24 February, 2015 :Â The UK offshore oil and gas industry has reported its worst annual performance for four decades.
Industry body Oil & Gas UK said falling oil prices and rising costs meant the sector spent and invested Â£5.3bn more than it earned from sales during 2014.
That outflow of cash was the biggest since massive investment in platforms in the 1970s preceded the flow of oil.
The body’s annual survey also indicated that investment in the industry is set to fall this year, as well as drilling.
Although drilling of 25 wells was expected last year, only 14 took place, continuing a downward trend. Only 50 million barrels of viable reserves of oil or its gas equivalent were discovered.
This year, Oil & Gas UK members expect between eight and 14 exploratory wells to be drilled, and only five wells to appraise initial discoveries.
This points to a steep drop in investment in developing new reserves and extending current offshore fields.
Investment last year reached Â£14.8bn, which was higher than expected due to cost and project over-runs.
It is forecast to fall to between Â£9.5bn and Â£11.3bn during this year. Feedback from offshore operators suggests very little new investment is expected to be given the go-ahead during 2015.
Annual investment could fall as low as Â£2.5bn within three years, once the current wave of large projects enters production.
Production of oil and gas fell by only 1% during 2014, following sharp falls over the previous three years. Due to recent high investment levels, it is expected to rise by 1% during this year.
Operating costs continued to rise during last year, up by 8% to Â£9.6bn.
The cost per barrel extracted has risen to a record high of Â£18.50. That is expected to fall as the industry cuts back on its costs, including a controversial move to change rota patterns for offshore workers.
It is claimed that cost and efficiency measures need to improve by up to 40% per barrel of oil if there is to be a sustainable future for the UK’s offshore sector.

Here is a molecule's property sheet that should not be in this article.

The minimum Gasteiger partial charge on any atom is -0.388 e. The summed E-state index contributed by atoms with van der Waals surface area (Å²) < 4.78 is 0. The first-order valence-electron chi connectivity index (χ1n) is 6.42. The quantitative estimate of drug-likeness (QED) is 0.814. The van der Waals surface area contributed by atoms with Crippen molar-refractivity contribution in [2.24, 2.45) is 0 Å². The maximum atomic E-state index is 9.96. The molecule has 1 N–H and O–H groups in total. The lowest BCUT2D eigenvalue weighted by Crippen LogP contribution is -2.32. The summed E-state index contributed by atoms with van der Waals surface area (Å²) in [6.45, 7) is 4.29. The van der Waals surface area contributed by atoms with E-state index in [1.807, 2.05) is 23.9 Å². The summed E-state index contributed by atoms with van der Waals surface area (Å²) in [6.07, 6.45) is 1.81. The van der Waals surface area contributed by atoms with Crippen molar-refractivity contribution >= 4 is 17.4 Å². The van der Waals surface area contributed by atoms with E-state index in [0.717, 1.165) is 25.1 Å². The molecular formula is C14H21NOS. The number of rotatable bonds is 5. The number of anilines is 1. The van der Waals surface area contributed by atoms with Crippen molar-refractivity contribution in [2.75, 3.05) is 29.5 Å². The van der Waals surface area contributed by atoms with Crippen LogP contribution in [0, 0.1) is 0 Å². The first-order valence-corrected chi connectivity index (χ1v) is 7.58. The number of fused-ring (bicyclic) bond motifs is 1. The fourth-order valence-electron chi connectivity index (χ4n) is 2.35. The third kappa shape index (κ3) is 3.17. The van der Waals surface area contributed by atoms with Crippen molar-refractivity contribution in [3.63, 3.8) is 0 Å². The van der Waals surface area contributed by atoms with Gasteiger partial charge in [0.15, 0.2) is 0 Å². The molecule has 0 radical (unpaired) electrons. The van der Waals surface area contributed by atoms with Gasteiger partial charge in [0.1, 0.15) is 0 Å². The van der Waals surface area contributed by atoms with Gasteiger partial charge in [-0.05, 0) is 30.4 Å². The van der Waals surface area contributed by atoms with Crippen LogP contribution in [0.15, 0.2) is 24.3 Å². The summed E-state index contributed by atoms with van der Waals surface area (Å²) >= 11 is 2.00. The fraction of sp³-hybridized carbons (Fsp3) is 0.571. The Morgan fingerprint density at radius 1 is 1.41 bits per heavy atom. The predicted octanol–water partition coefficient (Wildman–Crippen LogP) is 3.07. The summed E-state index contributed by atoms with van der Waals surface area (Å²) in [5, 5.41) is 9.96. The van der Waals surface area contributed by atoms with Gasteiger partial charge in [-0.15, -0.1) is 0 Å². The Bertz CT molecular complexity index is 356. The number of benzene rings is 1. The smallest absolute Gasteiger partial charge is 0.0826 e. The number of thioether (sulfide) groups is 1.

Oil & Gas UK said the “bleak” findings of its annual survey emphasised the urgency of government action to secure the industry’s long-term future.
Chief executive Malcolm Webb said: “Even at $110 per barrel, the ability of the industry to realise the full potential of the UK’s oil and gas resource was hamstrung by escalating costs, an unsustainably heavy tax burden and inappropriate regulation.
“At current oil prices, we now see the consequences only too clearly.
“Without sustained investment in new and existing fields, critical infrastructure will disappear, taking with it important North Sea hubs, effectively sterilising areas of the basin and leaving oil and gas in the ground.”
From 2010 until mid-2014, world oil prices had been fairly stable, at about $110 a barrel. But since June, prices fell below $50 and have recently been trading at around $60.
This has been driven by weak demand in many countries due to insipid economic growth, coupled with surging US production, and a break from past behaviour by oil exporting nations, by keeping production up rather than cutting it to maintain the price.
Responding to the report, a UK government spokesman said: “The Oil & Gas UK report underlines the need for a concerted and joined-up approach between the government, the Oil and Gas Authority and industry to ensure investment and exploration in the UK North Sea continues and is able to get through this difficult period.
“The UK government recognises how important the North Sea is, both in terms of the thousands of jobs it supports and the benefit it brings to the UK economy.
“The package of fiscal changes and initiatives announced by Treasury in early December shows the government understands the challenges and is on the front foot in dealing with them.”
Scotland’s Energy Minister Fergus Ewing said: “This report highlights the long overdue and urgent action on taxation and regulation, which the UK government must deliver to give the industry the certainty it needs to protect jobs and investment.
“It is encouraging that Oil and Gas UK expect the first annual production increase in 15 years to happen this year.
“However, to sustain North Sea activity over the longer term, exploration levels must improve and long-term investment must be sustained to ensure that sufficient new production comes on stream.
“This should help to protect future tax receipts and ensure a fair return to the nation.”